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Magic Town

Magic Town(1947)

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The working title of this film was The Magic City. One of Robert Riskin's two onscreen credit reads, "Written and produced by Robert Riskin." Although two songs are credited on the film, only part of one was heard in the viewed print. In the film, James Stewart and Jane Wyman recite two poems, "Charge of the Light Brigade" by Lord Alfred Tennyson (1854) and "Hiawatha" by Henry Wadsworth Longfellow (1855). This picture was the first independent production of writer Robert Riskin, a frequent collaborator of director Frank Capra, and marked comic actor Ned Sparks's return to the screen after a four-year absence. Actor Donald Meek died on November 18, 1946 while the film was in mid-production. Meek's sudden departure from the story is noted in the film by the line, "Mr. Twiddle took the earlier train," which is spoken sadly by Sparks's character to Stewart's. Although Sherman Todd and Richard G. Wray are credited onscreen as editors, Otho Lovering is listed as editor in Hollywood Reporter production charts. In addition, Stanley Goldsmith is mentioned in Hollywood Reporter pre-production news items as assistant director, but Art Black, a Capra collaborator, is credited onscreen as the film's assistant director.
       Contemporary news items add the following information about the production: The story of the picture "evolved" from Riskin's experiences while serving as chief of the overseas motion picture bureau of the Office of War Information. Director William Wellman worked on the "mechanical" aspects of the screenplay with Riskin. To avoid controversy, Riskin changed the name of his fictional town from Grandville to Grandview because while there was only one real Grandville in the United States at the time, there were thirteen Grandviews. In April 1946, Wellman reportedly was considering Janet Blair, whom he had directed in Columbia's film Gallant Journey, as the picture's female lead. Both Arleen Whelan and Loretta Young were then announced as the stars, but Young was forced to leave the production before shooting began because of ill health. RKO borrowed Jane Wyman from Warner Bros. for the production. Kay Mulvey, the Western editor of Woman's Home Companion, was signed to play "Ma Peterman," but Ann Shoemaker appeared in the part. Harvey Fischman, a former "Quiz Kid," Lee Phelps, The Sheriff's Boys Band, who were to "impersonate a junior high school outfit," Marvin Lee, Richard West, Mike Marienthal and Polly Bailey were announced as cast members, but their participation in the final film has not been confirmed. "Burlesque kings" Eddie Kane, Billy Newell and Bert Hanlon were also cast in the film, but their participation in the final film has not been confirmed. Joe Yule was announced as a cast member, but was not seen in the viewed print. In July 1946, Riskin was negotiating for Irving Berlin to write the film's theme song. Ross Bellah and Joseph Toldy were announced in August 1946 as the picture's set designers, but their contribution to the final film has not been confirmed. RKO borrowed montage editor William Hornbeck from Liberty Films. After locations were scouted in Nevada and in Northern California, Chico, in North Central California, was finally selected as the film's all-American town. The civic center scene was shot at the RKO Ranch in Encino, CA. During the filming of the final scenes, general manager William S. Holman acted as supervising producer. A rough cut of the picture ran three hours and was presented to its first preview audience at that length. In mid-June 1947, Riskin put the film back into production because a sneak preview audience complained that the story was disconnected. Retakes and added scenes took two weeks to complete. Four publishing houses reportedly vied for the right to publish the book version of the film, but no information regarding a novelization has been found. In June 1953, a judge awarded Bank of America National Trust and Savings a deficiency judgment of $598,582 against Robert Riskin Productions on money owed following foreclosure on the film. The picture was foreclosed on because of revenue deficits.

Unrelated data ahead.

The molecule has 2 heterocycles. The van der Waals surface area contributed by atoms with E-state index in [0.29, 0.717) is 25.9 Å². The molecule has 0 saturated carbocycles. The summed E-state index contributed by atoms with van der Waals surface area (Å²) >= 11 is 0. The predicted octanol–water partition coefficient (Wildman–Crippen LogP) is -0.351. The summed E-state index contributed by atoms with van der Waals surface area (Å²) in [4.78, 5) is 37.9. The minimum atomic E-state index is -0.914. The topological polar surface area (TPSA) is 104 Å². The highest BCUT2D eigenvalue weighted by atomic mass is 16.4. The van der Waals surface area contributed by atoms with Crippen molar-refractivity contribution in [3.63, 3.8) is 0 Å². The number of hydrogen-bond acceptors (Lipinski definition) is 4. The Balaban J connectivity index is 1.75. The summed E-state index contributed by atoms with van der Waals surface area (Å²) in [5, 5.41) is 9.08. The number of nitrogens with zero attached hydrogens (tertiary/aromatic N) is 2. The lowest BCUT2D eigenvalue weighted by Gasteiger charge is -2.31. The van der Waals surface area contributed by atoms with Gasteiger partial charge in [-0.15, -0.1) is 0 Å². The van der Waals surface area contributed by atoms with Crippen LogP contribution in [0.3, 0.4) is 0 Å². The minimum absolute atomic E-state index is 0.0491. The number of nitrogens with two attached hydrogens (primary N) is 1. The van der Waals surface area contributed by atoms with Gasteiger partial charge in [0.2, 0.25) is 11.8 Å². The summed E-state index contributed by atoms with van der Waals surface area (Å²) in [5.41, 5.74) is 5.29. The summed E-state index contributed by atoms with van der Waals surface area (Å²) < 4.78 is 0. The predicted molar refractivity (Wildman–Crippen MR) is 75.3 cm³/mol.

Modern sources add the following information about the production: Stewart's role was written expressly for him by Riskin, and the hardware store depicted in the film was modeled after one that Stewart's father owned. In a modern interview, Capra claimed that he worked on the script with Riskin and that Riskin began as director but was replaced by Wellman. Wellman, however, was the only director on the project. Modern sources add Peter Stackpole and Roy Craft to the cast as "reporters," and William Haade and Frank Marlowe as "movers." One modern source lists Paul Maxey, Emmett Vogan and Snub Pollard as cast members, but those actors were not seen in the viewed print. James Stewart and Jane Wyman reprised their roles in a Lux Radio Theatre broadcast on December 15, 1947.